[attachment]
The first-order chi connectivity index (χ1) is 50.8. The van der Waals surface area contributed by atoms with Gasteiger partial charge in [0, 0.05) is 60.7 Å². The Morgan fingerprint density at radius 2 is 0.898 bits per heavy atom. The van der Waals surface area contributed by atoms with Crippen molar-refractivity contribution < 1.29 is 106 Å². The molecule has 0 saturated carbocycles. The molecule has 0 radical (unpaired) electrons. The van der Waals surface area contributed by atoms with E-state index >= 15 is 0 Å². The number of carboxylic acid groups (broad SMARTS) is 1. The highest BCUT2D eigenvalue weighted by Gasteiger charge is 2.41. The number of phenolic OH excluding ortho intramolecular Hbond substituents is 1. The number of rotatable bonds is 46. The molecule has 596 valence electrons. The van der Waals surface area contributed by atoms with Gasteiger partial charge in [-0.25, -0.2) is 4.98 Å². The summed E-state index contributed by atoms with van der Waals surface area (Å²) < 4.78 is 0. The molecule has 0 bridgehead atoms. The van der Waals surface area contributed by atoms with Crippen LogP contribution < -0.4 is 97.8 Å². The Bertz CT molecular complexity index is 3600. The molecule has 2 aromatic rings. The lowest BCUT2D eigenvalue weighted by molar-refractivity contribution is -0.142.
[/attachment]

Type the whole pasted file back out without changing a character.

The first-order chi connectivity index (χ1) is 50.8. The van der Waals surface area contributed by atoms with Gasteiger partial charge in [0, 0.05) is 60.7 Å². The Morgan fingerprint density at radius 2 is 0.898 bits per heavy atom. The van der Waals surface area contributed by atoms with Crippen molar-refractivity contribution < 1.29 is 106 Å². The molecule has 0 saturated carbocycles. The molecule has 0 radical (unpaired) electrons. The van der Waals surface area contributed by atoms with E-state index >= 15 is 0 Å². The number of carboxylic acid groups (broad SMARTS) is 1. The highest BCUT2D eigenvalue weighted by Gasteiger charge is 2.41. The number of phenolic OH excluding ortho intramolecular Hbond substituents is 1. The number of rotatable bonds is 46. The molecule has 596 valence electrons. The van der Waals surface area contributed by atoms with Gasteiger partial charge in [-0.25, -0.2) is 4.98 Å². The summed E-state index contributed by atoms with van der Waals surface area (Å²) < 4.78 is 0. The molecule has 0 bridgehead atoms. The van der Waals surface area contributed by atoms with Crippen LogP contribution < -0.4 is 97.8 Å². The Bertz CT molecular complexity index is 3600. The molecule has 2 aromatic rings. The lowest BCUT2D eigenvalue weighted by molar-refractivity contribution is -0.142.